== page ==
The Count of Floridablanca
|Chief Minister of Spain
19 February 1777 – 28 February 1792
|Jerónimo Grimaldi, 1st Duke of Grimaldi
|Count of Aranda
|21 October 1728
Kingdom of Spain
|30 December 1808
Kingdom of Spain
José Moñino y Redondo, 1st Count of Floridablanca (October 21, 1728 – December 30, 1808) was a Spanish statesman. He was the reformist chief minister of King Charles III of Spain, and also served briefly under Charles IV. He was arguably Spain's most effective statesman in the eighteenth century. In Spain, he is simply known as Conde de Floridablanca.
He was born at Murcia in 1728 as the son of a retired army officer. He studied in Murcia and Orihuela, and later law at the University of Salamanca and was an esteemed advocate in the Spanish courts. He became a criminal prosecutor in Castile in 1766. He was given the task of investigating the Esquilache riots that same year and acquired a reputation as a supporter of the king's reformist policies. He defended the expulsion of the Jesuits in 1767. The chief minister at the time, the Marquis of Esquilache, recognized his ability and made Moñino Spanish ambassador to Pope Clement XIV in 1772. He was rewarded with the title "Count of Floridablanca" in 1773 for succeeding in obtaining the support of the Pope in suppressing the Jesuits.
Floridablanca was named chief minister in 1777. He embarked on a thorough reform of the Spanish bureaucracy, establishing a true cabinet in 1787 (the Supreme Council of State). He established commercial freedom in the American colonies in 1778, founded the National Bank of San Carlos in 1782. He involved himself in university reform (Spain's universities had become increasingly lax since the 16th century) and improved press liberties. After the expulsion of the Jesuits, Spain's higher education system was left woefully understaffed; Floridablanca worked to hire new teachers and administrators and to modernize pedagogical methods. He also established new schools throughout Spain.
During his tenure, Madrid was rebuilt; a great deal of the city dates from this period. Floridablanca regulated the Madrid police and encouraged public works in the city.
American War of Independence
As master of Spain's foreign policy, Floridablanca sought prominently to restore the economic well-being of Spain. He concluded trade agreements with Morocco and the Ottoman Empire and believed that good relations with Great Britain were key to Spain's growth. In spite of this, he was drawn reluctantly into the American War of Independence on the side of France and the American rebels. The war generally went well for Spain and Floridablanca succeeded in restoring much of Spain's prestige during the conflict and in 1782 Britain returned the island of Menorca, in the Baleares, and Florida to Spain. However attempts to capture Gibraltar, Jamaica and invade Britain met with failure. During the war Spain negotiated for a separate peace with Britain, in spite of its alliance with France. Talks were held between Richard Cumberland and Thomas Hussey. These discussions ultimately fell through, and Spain was a signatory of the Peace of Paris in 1783.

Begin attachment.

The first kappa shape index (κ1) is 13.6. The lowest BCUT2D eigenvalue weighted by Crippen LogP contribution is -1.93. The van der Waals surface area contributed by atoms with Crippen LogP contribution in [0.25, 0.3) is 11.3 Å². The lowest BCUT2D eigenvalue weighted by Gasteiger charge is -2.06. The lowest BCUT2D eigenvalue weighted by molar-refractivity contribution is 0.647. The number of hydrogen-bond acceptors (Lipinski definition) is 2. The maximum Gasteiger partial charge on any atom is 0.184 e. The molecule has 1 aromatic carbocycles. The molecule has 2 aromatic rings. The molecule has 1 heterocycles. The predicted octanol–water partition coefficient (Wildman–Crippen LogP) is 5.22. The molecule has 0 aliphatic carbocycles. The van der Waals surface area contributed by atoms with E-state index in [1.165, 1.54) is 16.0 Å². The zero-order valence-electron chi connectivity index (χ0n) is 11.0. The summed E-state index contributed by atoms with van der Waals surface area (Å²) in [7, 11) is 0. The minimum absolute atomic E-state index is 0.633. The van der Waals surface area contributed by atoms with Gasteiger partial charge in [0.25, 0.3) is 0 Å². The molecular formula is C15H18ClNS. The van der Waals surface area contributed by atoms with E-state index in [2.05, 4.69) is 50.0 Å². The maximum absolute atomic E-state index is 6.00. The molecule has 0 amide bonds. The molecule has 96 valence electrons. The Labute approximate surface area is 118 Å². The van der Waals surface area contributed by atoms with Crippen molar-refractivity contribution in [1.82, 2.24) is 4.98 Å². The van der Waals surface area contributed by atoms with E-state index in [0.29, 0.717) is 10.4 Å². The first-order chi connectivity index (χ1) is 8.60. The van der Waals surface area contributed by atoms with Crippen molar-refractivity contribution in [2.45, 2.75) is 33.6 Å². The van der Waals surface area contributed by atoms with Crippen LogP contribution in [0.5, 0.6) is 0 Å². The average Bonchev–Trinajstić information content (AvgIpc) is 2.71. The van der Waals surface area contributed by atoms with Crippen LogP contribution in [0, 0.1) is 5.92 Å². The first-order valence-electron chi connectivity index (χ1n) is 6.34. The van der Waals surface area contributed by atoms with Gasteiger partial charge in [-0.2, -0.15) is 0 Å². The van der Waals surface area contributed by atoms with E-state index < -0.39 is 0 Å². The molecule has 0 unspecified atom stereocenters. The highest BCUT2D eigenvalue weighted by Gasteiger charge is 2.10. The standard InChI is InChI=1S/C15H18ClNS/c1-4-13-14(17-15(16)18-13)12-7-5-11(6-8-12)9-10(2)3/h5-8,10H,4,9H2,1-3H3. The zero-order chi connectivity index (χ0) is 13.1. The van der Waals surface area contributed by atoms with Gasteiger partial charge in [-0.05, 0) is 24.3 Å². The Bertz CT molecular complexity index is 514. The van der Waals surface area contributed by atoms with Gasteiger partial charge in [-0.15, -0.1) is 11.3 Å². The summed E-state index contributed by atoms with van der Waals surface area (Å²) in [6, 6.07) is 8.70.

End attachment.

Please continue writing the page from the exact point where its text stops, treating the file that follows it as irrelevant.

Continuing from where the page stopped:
Long-standing disputes with Portugal over the American colonies were resolved under Floridablanca's ministry and in the process Fernando Pó, Annobón, and Río Muni (modern Equatorial Guinea) were acquired from Portugal. Floridablanca strove to carve out an independent foreign policy for Spain, distancing the country from France which Spain had been a virtual satellite of since the War of the Spanish Succession.
With the outbreak of the French Revolution in 1789 the liberal movement in Spain, which, in his own way, Floridablanca personified, was shocked to a halt. Floridablanca was forced to react to the situation and supported the First Coalition against revolutionary France. The events in France discredited the reformers at court and contributed to their downfall in the following years.
His centralist policies brought him into conflict with regional interests, and he was often at odds with the Aragonese faction at court, which enjoyed many traditional liberties from the central government. The Aragonese faction, supported by the queen's lover Manuel de Godoy and the Count of Aranda, finally succeeded in ousting Floridablanca from power in 1792 on charges of embezzlement. Floridablanca was imprisoned at the castle of Pamplona for three years and released only after the intervention of his brother. He was acquitted in 1795 although the ordeal weighed heavily upon him, and he retired to seclusion on his estates.
When Napoleon marched against Spain in 1808, there was a public outcry for Floridablanca to lead the country in resistance. He accepted the call and became the President of the Supreme Central and Governmental Junta, but at the age of 80, his strength failed him, and he died at Seville on November 20 that year.
Although an avid statesman, he left few writings, and only a few short treatises by his hand on jurisprudence were published during his lifetime.
The plant genus Monnina was named after him.